While the design is in its early stages of development, we’d be interested to see a pump performance comparison against other 3D printed peristaltic designs – we’ve seen a few before!
A few months ago we showed you a bar bot built by [GreatScott] that uses peristaltic pumps to food-safely move the various spirits and mixers around behind the curtain. The bar bot uses three of them, and at $30 each for pumps with decent flow rate, they added a lot to the parts bill. These pumps are pretty much the ideal choice for a bar bot, so what do you do? [GreatScott] decided to see if it was worth it to make them instead.
Peristaltic pumps are simple devices that pump liquids without touching them. A motor turns a set of rollers that push a flexible tube against a wall. As the motor turns, the rollers move liquid through the tube by squeezing it flat from the outside in turns. Typically, the more you pay for an off-the-shelf peristaltic, the higher the flow rate.
[GreatScott] figured it was cheaper to buy the motor and the control circuitry. He chose a NEMA-17 for their reputation and ubiquity and a DRV8825 controller to go with it. The pump is driven by an Arduino Nano and a pot controls the RPM. After trying to design the mechanical assembly from scratch, he found [Ralf]’s pump model on Thingiverse and modified it to fit a NEMA-17.
The verdict? DIY all the way, assuming you can print the parts. [GreatScott] was trying to beat the purchased pumps’ flow rate of 100mL/minute and ended up with 200mL/minute from his DIY pump. Squeeze past the break for the build video and demonstration.
For many of us. the holiday season is coming up and that means hosting parties and mixing drinks, which can get tiresome. [GreatScott] has come up with a solution, what he calls a crude cocktail mixing machine. But don’t be fooled — it may look crude on the surface, and vibrate a bit while working, but the mechanism is plenty sound and functional.
The machine can mix three different liquids and does so using three peristaltic pumps. In typical [GreatScott] style, while he tears apart the pumps to replace the tubes, he gives us a good glimpse of just how they work. Using a knob and LCD screen, you can enter any quantity you want for the three liquids, though you’ll have to edit the Arduino code if you want to change the liquids’ names.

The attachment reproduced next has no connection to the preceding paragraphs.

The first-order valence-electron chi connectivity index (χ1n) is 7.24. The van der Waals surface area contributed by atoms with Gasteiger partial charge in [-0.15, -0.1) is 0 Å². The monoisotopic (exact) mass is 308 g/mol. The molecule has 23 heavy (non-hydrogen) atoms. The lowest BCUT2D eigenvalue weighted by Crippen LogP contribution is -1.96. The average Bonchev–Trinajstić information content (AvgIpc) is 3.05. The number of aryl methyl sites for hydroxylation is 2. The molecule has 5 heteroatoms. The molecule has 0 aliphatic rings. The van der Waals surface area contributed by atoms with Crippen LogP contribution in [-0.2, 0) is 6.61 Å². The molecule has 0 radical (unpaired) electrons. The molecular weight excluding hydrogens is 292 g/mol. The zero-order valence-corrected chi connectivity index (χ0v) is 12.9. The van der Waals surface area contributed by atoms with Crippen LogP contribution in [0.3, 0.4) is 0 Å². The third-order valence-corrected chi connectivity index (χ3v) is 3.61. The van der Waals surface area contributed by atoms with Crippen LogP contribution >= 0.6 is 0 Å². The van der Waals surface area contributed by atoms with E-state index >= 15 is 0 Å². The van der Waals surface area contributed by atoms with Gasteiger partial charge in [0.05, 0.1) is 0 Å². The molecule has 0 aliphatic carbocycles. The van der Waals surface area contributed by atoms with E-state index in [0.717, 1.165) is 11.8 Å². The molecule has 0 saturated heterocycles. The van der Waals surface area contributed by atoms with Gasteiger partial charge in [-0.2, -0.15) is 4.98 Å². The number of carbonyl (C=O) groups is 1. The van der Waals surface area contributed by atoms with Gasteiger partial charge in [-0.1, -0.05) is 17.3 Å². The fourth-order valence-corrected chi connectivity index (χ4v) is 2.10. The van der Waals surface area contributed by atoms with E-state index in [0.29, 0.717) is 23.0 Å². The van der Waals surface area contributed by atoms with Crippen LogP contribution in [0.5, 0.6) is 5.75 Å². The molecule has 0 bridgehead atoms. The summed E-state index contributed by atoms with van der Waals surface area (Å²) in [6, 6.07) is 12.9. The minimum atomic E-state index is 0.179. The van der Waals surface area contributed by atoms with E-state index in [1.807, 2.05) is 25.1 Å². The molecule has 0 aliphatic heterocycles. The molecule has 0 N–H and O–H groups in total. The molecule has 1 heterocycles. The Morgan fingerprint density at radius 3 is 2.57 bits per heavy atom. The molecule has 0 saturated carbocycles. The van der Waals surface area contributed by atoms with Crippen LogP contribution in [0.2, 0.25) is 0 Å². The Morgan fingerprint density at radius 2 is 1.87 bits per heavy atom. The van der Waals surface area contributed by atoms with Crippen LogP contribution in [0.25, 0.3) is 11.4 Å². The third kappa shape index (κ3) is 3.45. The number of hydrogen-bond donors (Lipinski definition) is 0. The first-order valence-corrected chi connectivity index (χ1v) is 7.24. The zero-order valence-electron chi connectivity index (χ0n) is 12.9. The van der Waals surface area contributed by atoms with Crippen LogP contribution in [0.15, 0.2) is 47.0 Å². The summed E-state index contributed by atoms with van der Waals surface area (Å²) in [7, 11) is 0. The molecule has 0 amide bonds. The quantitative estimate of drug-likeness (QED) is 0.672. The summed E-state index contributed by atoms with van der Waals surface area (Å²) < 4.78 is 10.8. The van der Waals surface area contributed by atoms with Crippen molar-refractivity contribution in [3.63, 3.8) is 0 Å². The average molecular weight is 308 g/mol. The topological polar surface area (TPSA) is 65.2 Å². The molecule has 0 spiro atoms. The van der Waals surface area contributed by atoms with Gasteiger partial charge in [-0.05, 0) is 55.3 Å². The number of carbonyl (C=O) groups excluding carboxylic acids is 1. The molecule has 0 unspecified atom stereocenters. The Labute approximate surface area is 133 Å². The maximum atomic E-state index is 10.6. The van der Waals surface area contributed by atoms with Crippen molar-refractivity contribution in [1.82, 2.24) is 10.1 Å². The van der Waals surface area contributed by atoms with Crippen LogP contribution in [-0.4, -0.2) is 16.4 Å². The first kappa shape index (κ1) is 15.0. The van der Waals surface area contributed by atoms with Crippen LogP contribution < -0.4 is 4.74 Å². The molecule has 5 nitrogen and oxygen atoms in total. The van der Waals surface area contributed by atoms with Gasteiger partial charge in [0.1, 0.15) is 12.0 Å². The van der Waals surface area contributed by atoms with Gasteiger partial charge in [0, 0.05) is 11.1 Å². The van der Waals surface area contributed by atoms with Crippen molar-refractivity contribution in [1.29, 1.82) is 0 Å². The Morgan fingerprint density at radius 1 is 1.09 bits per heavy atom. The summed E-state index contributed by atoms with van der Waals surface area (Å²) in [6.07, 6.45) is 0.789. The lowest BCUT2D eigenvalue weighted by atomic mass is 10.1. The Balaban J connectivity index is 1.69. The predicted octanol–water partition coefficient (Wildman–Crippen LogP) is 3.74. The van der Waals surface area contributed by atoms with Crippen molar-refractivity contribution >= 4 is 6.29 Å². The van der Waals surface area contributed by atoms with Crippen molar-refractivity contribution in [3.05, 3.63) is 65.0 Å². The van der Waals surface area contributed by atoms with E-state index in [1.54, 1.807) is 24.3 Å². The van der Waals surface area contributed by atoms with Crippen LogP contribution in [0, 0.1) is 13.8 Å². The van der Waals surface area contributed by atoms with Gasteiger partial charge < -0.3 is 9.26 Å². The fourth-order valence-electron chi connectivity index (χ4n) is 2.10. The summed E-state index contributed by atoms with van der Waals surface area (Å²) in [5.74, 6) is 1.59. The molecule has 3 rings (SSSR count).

How does the machine know when to stop pumping a certain liquid? Each pump is rated for a specific quantity per second, though he tests this for each liquid anyway and finds a slight variation which he accounts for in the code. After the machine turns a pump on, a load cell located under the glass tells it when liquid has started arriving at the glass. A simple calculation based on the pump’s quantity per second and the desired quantity tells it how long to leave the pump on for. When the times up, it stops the pump. The result is a machine that’s sure to be a centerpiece for any hacker-filled party. Check out his build and the pump in action in the video below.
Who wants warm drinks? Well, coffee drinkers, we guess. Other than them, who wants warm drinks? Tea drinkers, sure. How about room temperature drinks? No one, that’s who. It’s silly to buy a refrigerator to cool down a single drink, so what option are you left with? Ice cubes? They’ll dilute your drink. Ice packs and a cooler? Sure, they’ll keep your drinks cold, but they’re hardly cool are they? No, if you want a cold drink the cool way, you build a thermoelectric cooler. And if you want to build one, you’re in luck, because [John Park] has a tutorial to do just that up on AdaFruit.
The parts list includes an AdaFruit Trinket M0, a more powerful version of AdaFruit’s Trinket line. The Trinket is used to control the main part in this build, a Peltier thermoelectric cooler, as well as the temperature display and switches. The other part controlled by the microcontroller is a peristaltic pump, which is used to do the dispensing of the liquid. The code to control everything is written in Python as the Trinket M0 comes with AdaFruit’s CircuitPython by default. Also included in the tutorial are the files for the stand, should you want to 3D print it or cut it with a CNC or laser cutter.
After the break, you can watch as [John] goes over the project and builds it, or go to the AdaFruit website and follow the instructions to build your own. As [John] says, there might be better ways to chill your drinks, but this is “definitely one of the more science-y and interesting ones.” For more projects using the Peltier Effect, try this one that uses the effect in sous-vide cooking, or this one, a Peltier cooled micro-fridge!